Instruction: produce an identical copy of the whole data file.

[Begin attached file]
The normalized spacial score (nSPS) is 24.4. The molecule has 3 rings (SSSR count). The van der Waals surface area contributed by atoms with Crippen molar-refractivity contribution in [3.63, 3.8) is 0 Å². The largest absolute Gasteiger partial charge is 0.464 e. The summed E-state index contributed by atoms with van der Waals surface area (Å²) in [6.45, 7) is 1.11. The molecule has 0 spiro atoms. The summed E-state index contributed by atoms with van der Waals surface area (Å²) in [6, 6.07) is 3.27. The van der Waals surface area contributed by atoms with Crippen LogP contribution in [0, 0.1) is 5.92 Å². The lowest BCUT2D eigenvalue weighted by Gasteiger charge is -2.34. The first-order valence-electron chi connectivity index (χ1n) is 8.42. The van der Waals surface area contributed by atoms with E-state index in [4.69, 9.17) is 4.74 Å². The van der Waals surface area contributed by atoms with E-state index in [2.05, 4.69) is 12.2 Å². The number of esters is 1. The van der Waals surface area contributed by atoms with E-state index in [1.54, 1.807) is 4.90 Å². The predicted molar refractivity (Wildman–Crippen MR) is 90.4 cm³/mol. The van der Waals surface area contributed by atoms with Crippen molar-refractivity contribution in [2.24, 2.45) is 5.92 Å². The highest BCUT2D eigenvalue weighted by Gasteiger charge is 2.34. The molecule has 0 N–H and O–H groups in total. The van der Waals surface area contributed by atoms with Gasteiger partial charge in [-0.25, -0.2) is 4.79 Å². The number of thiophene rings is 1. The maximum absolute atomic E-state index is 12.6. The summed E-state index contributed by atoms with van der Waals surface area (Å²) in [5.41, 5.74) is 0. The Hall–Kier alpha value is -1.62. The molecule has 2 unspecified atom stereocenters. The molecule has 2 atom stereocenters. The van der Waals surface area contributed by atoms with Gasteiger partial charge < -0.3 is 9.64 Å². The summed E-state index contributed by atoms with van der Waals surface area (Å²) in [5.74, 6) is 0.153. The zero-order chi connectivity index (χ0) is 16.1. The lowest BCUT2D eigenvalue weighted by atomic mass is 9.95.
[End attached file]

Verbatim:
The normalized spacial score (nSPS) is 24.4. The molecule has 3 rings (SSSR count). The van der Waals surface area contributed by atoms with Crippen molar-refractivity contribution in [3.63, 3.8) is 0 Å². The largest absolute Gasteiger partial charge is 0.464 e. The summed E-state index contributed by atoms with van der Waals surface area (Å²) in [6.45, 7) is 1.11. The molecule has 0 spiro atoms. The summed E-state index contributed by atoms with van der Waals surface area (Å²) in [6, 6.07) is 3.27. The van der Waals surface area contributed by atoms with Crippen LogP contribution in [0, 0.1) is 5.92 Å². The lowest BCUT2D eigenvalue weighted by Gasteiger charge is -2.34. The first-order valence-electron chi connectivity index (χ1n) is 8.42. The van der Waals surface area contributed by atoms with E-state index in [4.69, 9.17) is 4.74 Å². The van der Waals surface area contributed by atoms with E-state index in [2.05, 4.69) is 12.2 Å². The number of esters is 1. The van der Waals surface area contributed by atoms with E-state index in [1.54, 1.807) is 4.90 Å². The predicted molar refractivity (Wildman–Crippen MR) is 90.4 cm³/mol. The van der Waals surface area contributed by atoms with Crippen molar-refractivity contribution in [2.24, 2.45) is 5.92 Å². The highest BCUT2D eigenvalue weighted by Gasteiger charge is 2.34. The molecule has 0 N–H and O–H groups in total. The van der Waals surface area contributed by atoms with Gasteiger partial charge in [-0.25, -0.2) is 4.79 Å². The number of thiophene rings is 1. The maximum absolute atomic E-state index is 12.6. The summed E-state index contributed by atoms with van der Waals surface area (Å²) in [5.41, 5.74) is 0. The Hall–Kier alpha value is -1.62. The molecule has 2 unspecified atom stereocenters. The molecule has 2 atom stereocenters. The van der Waals surface area contributed by atoms with Gasteiger partial charge < -0.3 is 9.64 Å². The summed E-state index contributed by atoms with van der Waals surface area (Å²) in [5.74, 6) is 0.153. The zero-order chi connectivity index (χ0) is 16.1. The lowest BCUT2D eigenvalue weighted by atomic mass is 9.95.